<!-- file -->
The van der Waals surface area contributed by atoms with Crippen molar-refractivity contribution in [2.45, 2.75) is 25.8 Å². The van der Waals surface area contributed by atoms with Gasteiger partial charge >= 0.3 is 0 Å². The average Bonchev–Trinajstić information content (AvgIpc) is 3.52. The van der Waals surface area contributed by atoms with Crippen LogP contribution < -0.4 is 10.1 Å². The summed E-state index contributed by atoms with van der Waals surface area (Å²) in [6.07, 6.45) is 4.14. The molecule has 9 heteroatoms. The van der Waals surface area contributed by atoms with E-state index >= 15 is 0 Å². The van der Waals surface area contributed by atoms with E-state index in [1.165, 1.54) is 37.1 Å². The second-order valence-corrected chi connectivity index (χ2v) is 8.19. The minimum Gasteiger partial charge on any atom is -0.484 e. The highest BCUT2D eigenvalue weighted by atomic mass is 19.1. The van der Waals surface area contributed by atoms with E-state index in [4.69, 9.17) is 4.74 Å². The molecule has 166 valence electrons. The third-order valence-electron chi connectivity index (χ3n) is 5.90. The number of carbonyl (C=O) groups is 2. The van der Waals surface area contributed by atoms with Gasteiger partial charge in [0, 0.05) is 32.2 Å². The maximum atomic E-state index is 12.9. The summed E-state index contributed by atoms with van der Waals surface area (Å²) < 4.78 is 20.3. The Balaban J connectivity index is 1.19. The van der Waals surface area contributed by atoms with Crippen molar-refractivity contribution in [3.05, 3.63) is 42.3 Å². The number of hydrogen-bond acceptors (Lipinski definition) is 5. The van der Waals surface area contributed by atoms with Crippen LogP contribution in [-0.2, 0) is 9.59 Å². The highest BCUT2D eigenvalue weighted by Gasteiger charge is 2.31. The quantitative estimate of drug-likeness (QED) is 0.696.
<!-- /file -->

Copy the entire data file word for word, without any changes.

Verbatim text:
The van der Waals surface area contributed by atoms with Crippen molar-refractivity contribution in [2.45, 2.75) is 25.8 Å². The van der Waals surface area contributed by atoms with Gasteiger partial charge >= 0.3 is 0 Å². The average Bonchev–Trinajstić information content (AvgIpc) is 3.52. The van der Waals surface area contributed by atoms with Crippen LogP contribution < -0.4 is 10.1 Å². The summed E-state index contributed by atoms with van der Waals surface area (Å²) in [6.07, 6.45) is 4.14. The molecule has 9 heteroatoms. The van der Waals surface area contributed by atoms with E-state index >= 15 is 0 Å². The van der Waals surface area contributed by atoms with E-state index in [1.165, 1.54) is 37.1 Å². The second-order valence-corrected chi connectivity index (χ2v) is 8.19. The minimum Gasteiger partial charge on any atom is -0.484 e. The highest BCUT2D eigenvalue weighted by atomic mass is 19.1. The van der Waals surface area contributed by atoms with E-state index in [4.69, 9.17) is 4.74 Å². The molecule has 166 valence electrons. The third-order valence-electron chi connectivity index (χ3n) is 5.90. The number of carbonyl (C=O) groups is 2. The van der Waals surface area contributed by atoms with Gasteiger partial charge in [0, 0.05) is 32.2 Å². The maximum atomic E-state index is 12.9. The summed E-state index contributed by atoms with van der Waals surface area (Å²) < 4.78 is 20.3. The Balaban J connectivity index is 1.19. The van der Waals surface area contributed by atoms with Crippen molar-refractivity contribution in [3.05, 3.63) is 42.3 Å². The number of hydrogen-bond acceptors (Lipinski definition) is 5. The van der Waals surface area contributed by atoms with Crippen LogP contribution in [-0.2, 0) is 9.59 Å². The highest BCUT2D eigenvalue weighted by Gasteiger charge is 2.31. The quantitative estimate of drug-likeness (QED) is 0.696.